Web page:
Historicizing Food Sovereignty
To historicize food sovereignty is to situate it: first, as a strategic countermovement in/of the food regime; and second, by historicizing the food regime itself to identify the shifting terrain of food sovereignty politics.
To historicize food sovereignty is to situate it: first, as a strategic countermovement in/of the food regime; and second, by historicizing the food regime itself to identify the shifting terrain of food sovereignty politics. While the global agrarian crisis of the late-twentieth century precipitated the movement, it was part of a continuing crisis accompanying the long-twentieth century food regime and its competitive assault on farming systems across the world. This assault, in the name of free trade, development and food security, has imposed a model of ‘agriculture without farmers’ in a world equating industrial efficiency with human progress. Food sovereignty is a culminating protective movement against the deceit of ‘feeding the world’ by undermining farming with the false economy of value relations of the food regime. At the same time, transformation of the current food regime poses new challenges with schemes to capitalize lands in the global South. Whereas in 2000 Vía Campesina claimed: “the massive movement of food around the world is forcing the increased movement of people,” now the massive movement of capital around the world increases the movement of people, and food. Beyond deepening this unsustainable scenario, the capitalization project aims to feed the world a new deceit by converting smallholders into value-chain ‘outgrowers’ for world markets. Such appropriation of food sovereignty claims for smallholder recognition nonetheless confronts smallholders with extractive market relations including a form of land grab. Fallout from the recent ‘food crisis’ indicates that neoliberal re-colonization has the potential to consolidate food sovereignty alliances around the politics of food grabbing.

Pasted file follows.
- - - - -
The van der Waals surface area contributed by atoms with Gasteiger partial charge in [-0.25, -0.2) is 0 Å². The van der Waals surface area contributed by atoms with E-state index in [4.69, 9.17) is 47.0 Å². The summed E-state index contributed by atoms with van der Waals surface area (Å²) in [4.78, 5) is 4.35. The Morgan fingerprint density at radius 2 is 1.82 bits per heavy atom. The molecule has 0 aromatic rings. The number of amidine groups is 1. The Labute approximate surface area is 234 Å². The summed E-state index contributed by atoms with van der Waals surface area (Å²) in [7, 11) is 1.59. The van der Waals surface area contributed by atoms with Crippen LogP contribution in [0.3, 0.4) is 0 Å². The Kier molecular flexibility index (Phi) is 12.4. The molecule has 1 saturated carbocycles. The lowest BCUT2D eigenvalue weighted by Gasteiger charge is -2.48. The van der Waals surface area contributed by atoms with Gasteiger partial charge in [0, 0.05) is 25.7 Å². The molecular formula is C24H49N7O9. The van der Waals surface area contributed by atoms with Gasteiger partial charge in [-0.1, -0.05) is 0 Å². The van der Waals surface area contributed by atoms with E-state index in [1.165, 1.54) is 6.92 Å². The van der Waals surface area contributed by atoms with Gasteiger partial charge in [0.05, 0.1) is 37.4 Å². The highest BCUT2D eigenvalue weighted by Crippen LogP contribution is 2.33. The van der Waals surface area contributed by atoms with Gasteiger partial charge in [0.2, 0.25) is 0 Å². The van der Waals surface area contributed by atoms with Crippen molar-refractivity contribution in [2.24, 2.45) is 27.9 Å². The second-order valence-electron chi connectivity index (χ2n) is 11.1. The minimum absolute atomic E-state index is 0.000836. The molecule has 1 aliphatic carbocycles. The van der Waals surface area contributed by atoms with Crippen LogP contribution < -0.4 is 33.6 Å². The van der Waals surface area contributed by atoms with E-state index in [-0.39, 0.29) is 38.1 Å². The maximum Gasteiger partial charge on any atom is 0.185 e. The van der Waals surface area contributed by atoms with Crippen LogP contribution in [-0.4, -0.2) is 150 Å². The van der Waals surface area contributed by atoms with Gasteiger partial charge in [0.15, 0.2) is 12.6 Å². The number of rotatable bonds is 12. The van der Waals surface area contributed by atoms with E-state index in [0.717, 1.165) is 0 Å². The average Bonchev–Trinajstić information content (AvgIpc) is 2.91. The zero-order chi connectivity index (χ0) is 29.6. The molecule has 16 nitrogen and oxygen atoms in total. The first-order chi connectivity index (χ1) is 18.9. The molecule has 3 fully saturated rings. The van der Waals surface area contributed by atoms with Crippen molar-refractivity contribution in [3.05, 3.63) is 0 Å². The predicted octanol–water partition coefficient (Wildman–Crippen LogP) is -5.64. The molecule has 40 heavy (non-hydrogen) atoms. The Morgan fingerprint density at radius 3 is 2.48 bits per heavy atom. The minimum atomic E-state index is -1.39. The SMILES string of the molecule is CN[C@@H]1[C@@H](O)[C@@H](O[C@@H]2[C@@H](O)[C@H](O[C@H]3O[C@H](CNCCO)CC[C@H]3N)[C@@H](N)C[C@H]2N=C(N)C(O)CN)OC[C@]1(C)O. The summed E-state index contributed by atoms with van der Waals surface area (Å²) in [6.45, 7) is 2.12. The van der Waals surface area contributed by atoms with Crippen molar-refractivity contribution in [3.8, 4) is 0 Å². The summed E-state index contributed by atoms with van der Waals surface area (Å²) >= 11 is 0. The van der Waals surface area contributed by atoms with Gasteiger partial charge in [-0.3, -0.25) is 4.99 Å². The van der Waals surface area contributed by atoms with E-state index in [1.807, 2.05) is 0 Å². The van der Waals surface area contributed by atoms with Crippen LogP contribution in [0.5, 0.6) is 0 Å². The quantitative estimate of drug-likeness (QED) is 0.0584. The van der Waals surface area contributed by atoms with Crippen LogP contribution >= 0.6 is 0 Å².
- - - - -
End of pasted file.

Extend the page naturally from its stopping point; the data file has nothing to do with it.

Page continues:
Philip McMichael is a Professor of Development Sociology, Cornell University. He has authored Settlers and the Agrarian Question (1984), Development and Social Change: A Global Perspective (2012, 5th edition), and Food Regimes and Agrarian Questions (2013), and edited The Global Restructuring of Agro-Food Systems (1994), New Directions in the Sociology of Global Development (2005, with Fred Buttel), Contesting Development: Critical Struggles for Social Change (2010), and Biofuels, Land and Agrarian Change (2011, with Jun Borras & Ian Scoones). He has worked with the FAO, UNRISD, La Vía Campesina, IPC for Food Sovereignty, and the Civil Society Mechanism (CFS). Food Regimes and Agrarian Questions, a volume in ‘Agrarian Change and Peasant Studies’ book series by the Initiatives in Critical Agrarian Studies (ICAS) and published by Fernwood, develops the methodological contributions of food regime analysis, re-examining the agrarian question historically.
Food Sovereignty: a critical dialogue, 14 - 15 September, New Haven.